September 8, 2009 § 1 Comment
I just ran across this blog (Color Me Katie) that just blew me away. Katie Sokoler is a freelance photographer and street artist living in Brooklyn – and her blog just throbs with life, and energy and the sheer pleasure of living. That’s her down there blowing bubbles (wait till you see the stop-motion animation version of this).
I think she says it best:
It’s important for me to express myself creatively every day. I have all of these fun ideas in my head and if I don’t get them out I’m pretty sure my mind would explode. Realistically, I’d probably just get frustrated and fall asleep. But explosion or no explosion, doing something creative acts as a form of therapy for me. I feel better after taking photographs, making street art, painting, or making wall sized collages. The messier and more sweatier I get, the better I feel.
How cool is that!
August 3, 2009 § 3 Comments
David Wong is a colleague of mine at the College of Education and an avid John Dewey scholar. He also loves to fish. You can learn more about his work by going to his web site here. (I had earlier blogged about his work around visually representing ideas here and here).
A few years ago, as a birthday present for David, I created the following image. It combined his two loves (John Dewey and fishing) in one sweet image. Ah… the wonders of photoshop. I had quite forgotten about it till I came across it again recently and decided to include it here (for the record).
July 31, 2009 § 4 Comments
Christopher Bowhuis (a student in our summer on-campus MAET program) provided me a two minute tutorial on cloning myself, or anybody else for that matter. I had to go home and try it out with my kids (and a few of their friends who just happened to show up). Below are a few of the photos, you can click here to see the entire photo set on Flickr.
Soham times three!
Three for tea
Three of me
If you want to learn how to do it check out this tutorial. [Note, this tutorial uses GIMP as a photo-editing tool. I used Photoshop.]
July 27, 2009 § 1 Comment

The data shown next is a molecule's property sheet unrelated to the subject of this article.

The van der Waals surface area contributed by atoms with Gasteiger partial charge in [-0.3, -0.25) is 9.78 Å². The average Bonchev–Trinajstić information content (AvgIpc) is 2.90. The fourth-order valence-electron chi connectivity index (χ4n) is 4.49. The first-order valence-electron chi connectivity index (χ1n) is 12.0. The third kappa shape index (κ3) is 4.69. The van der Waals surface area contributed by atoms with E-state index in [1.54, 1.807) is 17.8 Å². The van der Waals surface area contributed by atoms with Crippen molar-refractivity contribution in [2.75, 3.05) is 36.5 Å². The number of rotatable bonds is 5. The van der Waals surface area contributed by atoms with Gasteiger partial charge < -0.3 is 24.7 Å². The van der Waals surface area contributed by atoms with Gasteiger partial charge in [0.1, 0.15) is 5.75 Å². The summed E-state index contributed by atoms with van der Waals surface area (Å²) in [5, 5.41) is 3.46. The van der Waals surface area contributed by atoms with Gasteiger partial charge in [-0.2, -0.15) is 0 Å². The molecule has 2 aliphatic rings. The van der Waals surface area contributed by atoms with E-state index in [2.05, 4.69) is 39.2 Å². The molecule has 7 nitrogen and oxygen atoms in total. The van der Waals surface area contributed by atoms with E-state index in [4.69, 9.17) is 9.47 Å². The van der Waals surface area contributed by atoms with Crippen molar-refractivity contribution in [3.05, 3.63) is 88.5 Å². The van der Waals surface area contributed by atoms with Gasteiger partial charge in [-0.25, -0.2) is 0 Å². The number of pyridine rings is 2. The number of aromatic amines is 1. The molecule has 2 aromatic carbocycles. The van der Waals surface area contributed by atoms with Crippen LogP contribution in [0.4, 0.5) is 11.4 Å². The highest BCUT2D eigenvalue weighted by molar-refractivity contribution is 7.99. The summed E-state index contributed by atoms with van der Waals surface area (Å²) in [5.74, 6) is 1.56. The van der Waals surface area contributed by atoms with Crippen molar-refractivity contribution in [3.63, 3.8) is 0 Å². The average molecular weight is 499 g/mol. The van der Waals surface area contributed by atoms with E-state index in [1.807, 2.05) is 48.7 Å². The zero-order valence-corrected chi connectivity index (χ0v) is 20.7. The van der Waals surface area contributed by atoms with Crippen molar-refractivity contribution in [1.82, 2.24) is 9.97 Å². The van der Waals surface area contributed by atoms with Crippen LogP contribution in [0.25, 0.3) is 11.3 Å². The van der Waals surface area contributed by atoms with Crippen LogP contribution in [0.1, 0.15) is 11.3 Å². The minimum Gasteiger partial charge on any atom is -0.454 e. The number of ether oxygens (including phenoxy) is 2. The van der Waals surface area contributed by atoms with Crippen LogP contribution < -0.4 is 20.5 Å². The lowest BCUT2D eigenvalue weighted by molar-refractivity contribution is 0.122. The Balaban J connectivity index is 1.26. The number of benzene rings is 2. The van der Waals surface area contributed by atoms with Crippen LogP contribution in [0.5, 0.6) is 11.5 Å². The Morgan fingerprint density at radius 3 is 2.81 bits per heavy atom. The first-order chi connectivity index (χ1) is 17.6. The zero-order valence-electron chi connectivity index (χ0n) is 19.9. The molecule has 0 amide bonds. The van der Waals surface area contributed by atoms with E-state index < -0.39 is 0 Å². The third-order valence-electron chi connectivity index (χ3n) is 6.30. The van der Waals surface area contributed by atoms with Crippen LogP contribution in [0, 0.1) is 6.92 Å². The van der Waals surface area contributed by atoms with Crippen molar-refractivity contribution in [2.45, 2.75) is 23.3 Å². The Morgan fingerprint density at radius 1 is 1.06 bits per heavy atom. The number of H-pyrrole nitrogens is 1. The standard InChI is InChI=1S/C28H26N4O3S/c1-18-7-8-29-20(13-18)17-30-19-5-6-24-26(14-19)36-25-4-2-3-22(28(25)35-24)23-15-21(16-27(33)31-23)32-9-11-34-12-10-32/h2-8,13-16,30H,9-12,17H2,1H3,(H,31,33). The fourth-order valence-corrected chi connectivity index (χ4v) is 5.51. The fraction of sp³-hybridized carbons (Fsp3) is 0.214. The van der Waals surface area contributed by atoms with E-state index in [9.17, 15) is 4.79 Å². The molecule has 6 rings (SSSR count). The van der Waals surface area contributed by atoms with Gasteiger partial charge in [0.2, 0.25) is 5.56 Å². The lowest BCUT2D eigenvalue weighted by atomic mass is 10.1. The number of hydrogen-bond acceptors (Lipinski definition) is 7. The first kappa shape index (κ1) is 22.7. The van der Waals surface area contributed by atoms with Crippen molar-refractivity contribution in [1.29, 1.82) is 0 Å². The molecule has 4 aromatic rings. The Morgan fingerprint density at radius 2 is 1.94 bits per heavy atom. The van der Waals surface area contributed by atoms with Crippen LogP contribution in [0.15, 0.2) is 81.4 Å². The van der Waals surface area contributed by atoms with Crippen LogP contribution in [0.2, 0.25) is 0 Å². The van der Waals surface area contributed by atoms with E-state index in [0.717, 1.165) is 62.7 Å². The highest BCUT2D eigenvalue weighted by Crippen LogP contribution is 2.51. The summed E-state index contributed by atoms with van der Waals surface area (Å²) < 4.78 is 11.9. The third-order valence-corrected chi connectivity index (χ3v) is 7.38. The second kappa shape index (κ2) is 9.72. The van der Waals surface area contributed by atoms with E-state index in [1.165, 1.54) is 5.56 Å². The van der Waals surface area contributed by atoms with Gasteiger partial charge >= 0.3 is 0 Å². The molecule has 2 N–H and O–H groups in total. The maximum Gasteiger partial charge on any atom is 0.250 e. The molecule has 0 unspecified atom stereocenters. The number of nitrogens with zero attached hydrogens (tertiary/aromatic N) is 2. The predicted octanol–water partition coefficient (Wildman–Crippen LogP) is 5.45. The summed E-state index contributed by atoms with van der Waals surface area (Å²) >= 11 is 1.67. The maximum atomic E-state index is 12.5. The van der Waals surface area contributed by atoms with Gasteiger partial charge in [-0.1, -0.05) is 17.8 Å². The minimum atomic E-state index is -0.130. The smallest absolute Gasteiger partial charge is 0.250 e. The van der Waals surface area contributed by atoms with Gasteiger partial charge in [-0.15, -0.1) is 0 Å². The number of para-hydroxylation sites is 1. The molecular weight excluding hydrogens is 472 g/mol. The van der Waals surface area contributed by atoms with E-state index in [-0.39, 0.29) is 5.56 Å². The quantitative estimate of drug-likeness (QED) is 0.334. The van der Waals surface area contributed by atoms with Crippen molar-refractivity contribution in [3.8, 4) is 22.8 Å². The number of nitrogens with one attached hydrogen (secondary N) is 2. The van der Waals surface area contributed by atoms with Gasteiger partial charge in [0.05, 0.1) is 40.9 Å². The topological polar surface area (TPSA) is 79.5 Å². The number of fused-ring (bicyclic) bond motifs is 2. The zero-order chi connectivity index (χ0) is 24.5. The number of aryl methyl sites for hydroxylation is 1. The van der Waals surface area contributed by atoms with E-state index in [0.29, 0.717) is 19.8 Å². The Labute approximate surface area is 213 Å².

I spent some time last week with each of the MAET cohorts at Plymouth England. I have blogged about my time with Year 1 here and Year 2 here (as well as some other posts here and here). This is about what I did with the Year 3 cohort. As usual, I did my TPACK and creativity routine. Some of the poems and photos taken by the students are archived below.
Here’s a haiku by John Arcay
Involves tweaking the right Knobs
Here’s a song about the new NEW, Novel Effective Whole
(To be sung to the tune of The Beatles’ “I’m Looking Through You”)
I’m looking through you
with new ideas
The Novel remix
Can be the whole
For all we know!
Bindu’s NEW Recipe
(Using the 5 steps of creativity and the criteria for creativity)
Preparation: A trip to the market
Insight: Season to taste
Evaluation: Proof of the pudding is in the eating
Elaboration: Invite your friends and have a party
NEW?Novel, Efective, and Whole
And finally the photos from the letter search assignment. Since there were 19 students in the class (one more than the Year 2) I modified the assignment I had given Year 2, and just added an exclamation mark! So in essence, I did the same song and dance routine about the solution to Shulman’s three pathologies of learning being Relax, Repose, Reteach! (note the additional exclamation mark). And of course at the end, all was revealed. As it turns out, what they had been searching for were the letters to the words Explore Create Share! (once again with the “!” mark). Here are the two images.
Relax Repose Reteach!
Explore Create Share
July 20, 2009 § Leave a Comment
I am in Plymouth, England, for a week, as a part of our off-campus MAET program. I spent time today with the first year cohort, talking with them about creativity in teaching (with our without technology). One of the short (5-10 minutes) activities they completed around an hour into the session was writing short poems about the creative process. Here is what they came up with:
Step by step (to be creative!)
By Miguel Herrera
Step by step… Uh baby… have some tips to be creative in this world
Step by step… uh baby…if they work, would you please let me know….
Step 1: to be NOVEL is fun!
Setp 2: if it’s not EFFECTIVE they will boo!
Step 3: Sir, would you like some tea?
Step 4: it has to be WHOLE… That’s it… I’m done….
…Would you please let me know!!!!
The New NEW
Alyssia and Katie
There once was a teacher with technology,
Who tried some creative pedagogy,
She tried something new,
And it went askew,
So she used the NEW methodology!
There was once a man from msu
From Drew, Tara, and Larissa
There was once a man from msu
Who came to us with something NEW
It wasn’t a novel effective or whole
But learning from him was quite brilliant and droll
Be creative, quick! go! now!
You don’t need HTML know-how
How can you make a purple cow?
Weird teapots make us go wow!
Change comes quickly now..
Jumpin’ Jesus is upon us
He started slowly
But, as we meet in the present,
His face is blurred by
The flying debris of technology
soaring between us.
They also took a moment, or two, to search for letterforms in the world around us…. here is what they spent their time discovering.